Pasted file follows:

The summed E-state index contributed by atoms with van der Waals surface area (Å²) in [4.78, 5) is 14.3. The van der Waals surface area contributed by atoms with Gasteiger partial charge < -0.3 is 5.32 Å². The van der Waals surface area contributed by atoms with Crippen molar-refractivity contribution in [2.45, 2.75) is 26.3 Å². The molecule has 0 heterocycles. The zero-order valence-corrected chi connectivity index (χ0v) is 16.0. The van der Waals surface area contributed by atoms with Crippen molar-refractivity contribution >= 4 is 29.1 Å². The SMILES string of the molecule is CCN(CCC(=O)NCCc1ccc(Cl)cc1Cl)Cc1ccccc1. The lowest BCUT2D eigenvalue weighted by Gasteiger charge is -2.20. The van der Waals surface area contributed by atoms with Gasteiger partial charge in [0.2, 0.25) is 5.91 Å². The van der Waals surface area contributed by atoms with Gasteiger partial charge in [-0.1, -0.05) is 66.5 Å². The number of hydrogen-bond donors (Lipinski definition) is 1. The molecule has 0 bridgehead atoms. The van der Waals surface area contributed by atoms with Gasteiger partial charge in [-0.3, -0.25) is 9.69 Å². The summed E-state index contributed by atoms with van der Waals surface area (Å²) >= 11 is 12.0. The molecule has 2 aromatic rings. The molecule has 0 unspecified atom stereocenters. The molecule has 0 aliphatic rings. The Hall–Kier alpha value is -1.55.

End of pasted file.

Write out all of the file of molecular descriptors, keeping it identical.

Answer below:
The summed E-state index contributed by atoms with van der Waals surface area (Å²) in [4.78, 5) is 14.3. The van der Waals surface area contributed by atoms with Gasteiger partial charge < -0.3 is 5.32 Å². The van der Waals surface area contributed by atoms with Crippen molar-refractivity contribution in [2.45, 2.75) is 26.3 Å². The molecule has 0 heterocycles. The zero-order valence-corrected chi connectivity index (χ0v) is 16.0. The van der Waals surface area contributed by atoms with Crippen molar-refractivity contribution >= 4 is 29.1 Å². The SMILES string of the molecule is CCN(CCC(=O)NCCc1ccc(Cl)cc1Cl)Cc1ccccc1. The lowest BCUT2D eigenvalue weighted by Gasteiger charge is -2.20. The van der Waals surface area contributed by atoms with Gasteiger partial charge in [0.2, 0.25) is 5.91 Å². The van der Waals surface area contributed by atoms with Gasteiger partial charge in [-0.1, -0.05) is 66.5 Å². The number of hydrogen-bond donors (Lipinski definition) is 1. The molecule has 0 bridgehead atoms. The van der Waals surface area contributed by atoms with Gasteiger partial charge in [-0.3, -0.25) is 9.69 Å². The summed E-state index contributed by atoms with van der Waals surface area (Å²) >= 11 is 12.0. The molecule has 2 aromatic rings. The molecule has 0 unspecified atom stereocenters. The molecule has 0 aliphatic rings. The Hall–Kier alpha value is -1.55.